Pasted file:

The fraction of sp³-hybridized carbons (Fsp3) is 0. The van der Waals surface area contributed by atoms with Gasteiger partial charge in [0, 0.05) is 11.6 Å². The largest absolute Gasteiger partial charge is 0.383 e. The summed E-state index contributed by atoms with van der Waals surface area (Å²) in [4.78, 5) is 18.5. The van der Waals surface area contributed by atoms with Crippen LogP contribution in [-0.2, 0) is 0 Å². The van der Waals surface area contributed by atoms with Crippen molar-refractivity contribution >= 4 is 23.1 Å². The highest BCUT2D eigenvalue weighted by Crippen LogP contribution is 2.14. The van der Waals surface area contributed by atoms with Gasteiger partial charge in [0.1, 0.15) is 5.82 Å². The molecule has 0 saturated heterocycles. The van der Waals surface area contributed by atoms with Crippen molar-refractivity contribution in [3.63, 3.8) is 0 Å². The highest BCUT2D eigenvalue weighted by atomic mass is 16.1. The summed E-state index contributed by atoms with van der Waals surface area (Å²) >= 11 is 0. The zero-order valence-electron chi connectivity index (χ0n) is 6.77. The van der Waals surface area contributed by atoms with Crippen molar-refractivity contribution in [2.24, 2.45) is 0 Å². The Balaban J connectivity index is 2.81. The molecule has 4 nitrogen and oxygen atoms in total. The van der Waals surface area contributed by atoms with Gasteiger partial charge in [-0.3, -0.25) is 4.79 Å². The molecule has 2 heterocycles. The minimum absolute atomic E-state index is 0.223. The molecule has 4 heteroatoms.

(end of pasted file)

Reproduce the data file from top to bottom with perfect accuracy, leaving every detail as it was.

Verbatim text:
The fraction of sp³-hybridized carbons (Fsp3) is 0. The van der Waals surface area contributed by atoms with Gasteiger partial charge in [0, 0.05) is 11.6 Å². The largest absolute Gasteiger partial charge is 0.383 e. The summed E-state index contributed by atoms with van der Waals surface area (Å²) in [4.78, 5) is 18.5. The van der Waals surface area contributed by atoms with Crippen LogP contribution in [-0.2, 0) is 0 Å². The van der Waals surface area contributed by atoms with Crippen molar-refractivity contribution >= 4 is 23.1 Å². The highest BCUT2D eigenvalue weighted by Crippen LogP contribution is 2.14. The van der Waals surface area contributed by atoms with Gasteiger partial charge in [0.1, 0.15) is 5.82 Å². The molecule has 0 saturated heterocycles. The van der Waals surface area contributed by atoms with Crippen molar-refractivity contribution in [3.63, 3.8) is 0 Å². The highest BCUT2D eigenvalue weighted by atomic mass is 16.1. The summed E-state index contributed by atoms with van der Waals surface area (Å²) >= 11 is 0. The zero-order valence-electron chi connectivity index (χ0n) is 6.77. The van der Waals surface area contributed by atoms with Crippen molar-refractivity contribution in [2.24, 2.45) is 0 Å². The Balaban J connectivity index is 2.81. The molecule has 4 nitrogen and oxygen atoms in total. The van der Waals surface area contributed by atoms with Gasteiger partial charge in [-0.3, -0.25) is 4.79 Å². The molecule has 2 heterocycles. The minimum absolute atomic E-state index is 0.223. The molecule has 4 heteroatoms.